Off they set, having had no breakfast, with the thoroughbreds arriving at 08:05 at the Shahid Bahonar port. They have a late hotel checkout at 3pm, plenty of time to complete the formalities and be back at the hotel in time for lunch.

Entering the port transports the unsuspecting tourists into the world of three kingdoms. Not the Chinese three kingdoms of Wei, Shu and Wu which existed from 220 to 280 AD, but the world of ‘Shipping’ three kingdoms, Customs, Port Authorities and the Shipping Company. A ritualistic defined stream of paper provides the nexus between the three kingdoms: they have defied the world of automation and there is a strict hierarchical structure both within and between the three kingdoms.

Question: If you are importing 50 cars and the customs processing takes a day per car, how many cars do you import and how long will it take?

The tourists believe they will be meeting representatives of the shipping company at 08:00, who they were introduced to when they purchased the vehicle tickets. No sign of them on arrival at the customs offices, they are on their own.

The tourists enter the smoke filled bar, looking down from the steps, Sam is playing a piano in the corner, Rick the owner, ….Oh sorry wrong movie plot…. Back to the customs hall….

Further scenes will include:

Being directed in Farsi and hand signals to a counter and told to wait for the arrival of a customs officer who will handle carnets.

Meeting Mohammed, who works for a shipping company, repeatedly during the day as he tries to process his goods through the port. The tourists quickly realise that in the hustle and bustle of paperwork processing, it’s every, mostly men, for themselves.

Going to the photocopy store for photocopies of passports, Iranian visas and the outside and inside covers and the current country’s page of the carnet is required. This is undertaken at a small photocopying office just outside the customs building, payment required.

The tourists returning to the customs desk to be told they now need to return to the photocopying office to purchase two orange cardboard document folders to store their paperwork for filing as they are not provided by Customs.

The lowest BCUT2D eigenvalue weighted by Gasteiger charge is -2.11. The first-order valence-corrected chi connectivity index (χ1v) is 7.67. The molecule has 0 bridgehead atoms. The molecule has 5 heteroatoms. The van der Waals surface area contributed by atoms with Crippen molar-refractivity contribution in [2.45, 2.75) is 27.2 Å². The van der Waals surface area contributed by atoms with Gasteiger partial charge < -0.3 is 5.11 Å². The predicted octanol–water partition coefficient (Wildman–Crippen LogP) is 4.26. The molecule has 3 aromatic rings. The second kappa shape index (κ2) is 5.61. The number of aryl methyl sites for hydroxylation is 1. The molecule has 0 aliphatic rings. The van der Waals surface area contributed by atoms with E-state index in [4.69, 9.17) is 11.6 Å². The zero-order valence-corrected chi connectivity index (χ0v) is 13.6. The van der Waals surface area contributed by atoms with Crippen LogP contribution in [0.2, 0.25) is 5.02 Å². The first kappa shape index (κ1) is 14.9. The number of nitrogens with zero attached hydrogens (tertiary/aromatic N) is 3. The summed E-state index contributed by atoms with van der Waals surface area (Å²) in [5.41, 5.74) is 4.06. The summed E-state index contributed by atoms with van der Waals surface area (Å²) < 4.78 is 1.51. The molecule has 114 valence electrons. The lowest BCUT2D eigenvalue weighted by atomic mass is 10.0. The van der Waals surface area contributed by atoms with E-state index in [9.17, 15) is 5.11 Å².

Being told to go to the port authority building located behind the customs building and take the thoroughbreds with them. Here, the port authorities will have no idea what the tourists are talking about and a Russian customs broker will be volunteered to go back to customs with the tourists to find out what is wanted. They do this, the customs officer uses the broker’s phone to talk to the port authorities. We have liftoff, back to Port Authorities, appropriate document produced and yes you guessed it, the script takes them back to Customs.

Two handwritten letters in Farsi are written: they are taken for signing by a senior customs officer. For some reason he will not sign this and when it is sent for typing, the typing section will not type without a signature. This standoff is eventually resolved and six copies of the letter, in two different formats are typed and taken back to the original carnet customs officer for checking.

NO!!! one of the tourists will shout, as the carnet customs officer started to remove the next page of the carnet document, after having stamped them and explain again that the carnet exit was done at Shahid Rajaie Port Complex.

Answer: 49 cars and one day.

Document distribution is a precise process: the appropriate recipients on the distribution list are carefully marked by typing section. First copy is taken by another desk in the customs hall, but they take the tourists copy, so much for distribution lists. How many documents will the tourists be left with?

Back to port Authorities, a red from and yellow form is produced: the yellow provided to the tourists who have to take it and the carnet to a smartly dressed, mysterious senior customs officer who has magically appeared in the Port Authority’s building. He scrutinised the paperwork, signed on the back of the carnet, keeps the yellow form then appears to berate the Port Authority staff, says everything is ‘OK’ to the tourists and disappears. Will he return, will he stop the process? The tourists are confused but press on.

The tourists enter the dockside with no instructions, ride around and end up on the designated ferry, but have to get off to go to process, yes you guessed it, more paperwork. As time is running out they find they are missing a document, have to get back to checkout at the hotel.

There are a few more scenes but there is a happy ending to this story and the tourists and their thoroughbreds sail off into the sunset, well, darkness as it is 10pm before departure.

Anyone interested in purchasing this movie script?

– Anthony